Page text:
Explore the effect of reflecting in two intersecting mirror lines.
Can you find sets of sloping lines that enclose a square?
What would you get if you continued this sequence of fraction sums? 1/2 + 2/1 = 2/3 + 3/2 = 3/4 + 4/3 =
Find some examples of pairs of numbers such that their sum is a factor of their product. eg. 4 + 12 = 16 and 4 × 12 = 48 and 16 is a factor of 48.
Square numbers can be represented as the sum of consecutive odd numbers. What is the sum of 1 + 3 + ..... + 149 + 151 + 153?
We can show that (x + 1)² = x² + 2x + 1 by considering the area of an (x + 1) by (x + 1) square. Show in a similar way that (x + 2)² = x² + 4x + 4
Imagine a large cube made from small red cubes being dropped into a pot of yellow paint. How many of the small cubes will have yellow paint on their faces?
Choose four consecutive whole numbers. Multiply the first and last numbers together. Multiply the middle pair together. What do you notice?
The diagram illustrates the formula: 1 + 3 + 5 + ... + (2n - 1) = nĀ² Use the diagram to show that any odd number is the difference of two squares.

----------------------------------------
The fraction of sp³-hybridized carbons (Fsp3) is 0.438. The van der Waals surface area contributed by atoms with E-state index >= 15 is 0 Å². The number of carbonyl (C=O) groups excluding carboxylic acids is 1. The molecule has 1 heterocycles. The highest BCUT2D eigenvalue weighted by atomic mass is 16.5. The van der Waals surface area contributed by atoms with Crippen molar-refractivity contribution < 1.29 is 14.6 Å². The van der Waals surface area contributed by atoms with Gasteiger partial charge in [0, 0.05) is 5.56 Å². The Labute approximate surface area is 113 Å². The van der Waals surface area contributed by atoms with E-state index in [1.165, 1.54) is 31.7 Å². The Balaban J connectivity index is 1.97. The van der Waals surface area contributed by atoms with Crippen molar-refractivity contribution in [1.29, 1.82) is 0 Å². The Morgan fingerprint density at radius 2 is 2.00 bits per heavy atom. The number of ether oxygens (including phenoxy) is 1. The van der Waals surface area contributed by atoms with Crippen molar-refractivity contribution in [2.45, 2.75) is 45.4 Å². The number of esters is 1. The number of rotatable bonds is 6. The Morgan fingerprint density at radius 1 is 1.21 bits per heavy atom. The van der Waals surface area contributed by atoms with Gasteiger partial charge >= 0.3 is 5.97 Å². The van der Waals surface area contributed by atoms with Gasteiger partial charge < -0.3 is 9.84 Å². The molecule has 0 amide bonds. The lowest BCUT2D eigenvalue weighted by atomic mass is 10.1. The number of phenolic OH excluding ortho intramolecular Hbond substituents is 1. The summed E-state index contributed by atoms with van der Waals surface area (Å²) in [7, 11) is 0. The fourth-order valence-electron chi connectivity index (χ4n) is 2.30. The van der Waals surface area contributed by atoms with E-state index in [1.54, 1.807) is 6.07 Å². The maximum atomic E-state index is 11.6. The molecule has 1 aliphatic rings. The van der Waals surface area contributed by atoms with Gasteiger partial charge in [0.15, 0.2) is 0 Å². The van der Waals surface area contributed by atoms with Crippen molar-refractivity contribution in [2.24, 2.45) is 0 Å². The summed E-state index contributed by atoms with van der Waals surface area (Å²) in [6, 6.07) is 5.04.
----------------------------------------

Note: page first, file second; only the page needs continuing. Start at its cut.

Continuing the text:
It would be nice to have a strategy for disentangling any tangled ropes...
Pick the number of times a week that you eat chocolate. This number must be more than one but less than ten. Multiply this number by 2. Add 5 (for Sunday). Multiply by 50... Can you explain why it. . . .
In how many ways can you arrange three dice side by side on a surface so that the sum of the numbers on each of the four faces (top, bottom, front and back) is equal?
You can work out the number someone else is thinking of as follows. Ask a friend to think of any natural number less than 100. Then ask them to tell you the remainders when this number is divided by. . . .
Charlie has moved between countries and the average income of both has increased. How can this be so?
With one cut a piece of card 16 cm by 9 cm can be made into two pieces which can be rearranged to form a square 12 cm by 12 cm. Explain how this can be done.
Is there a relationship between the coordinates of the endpoints of a line and the number of grid squares it crosses?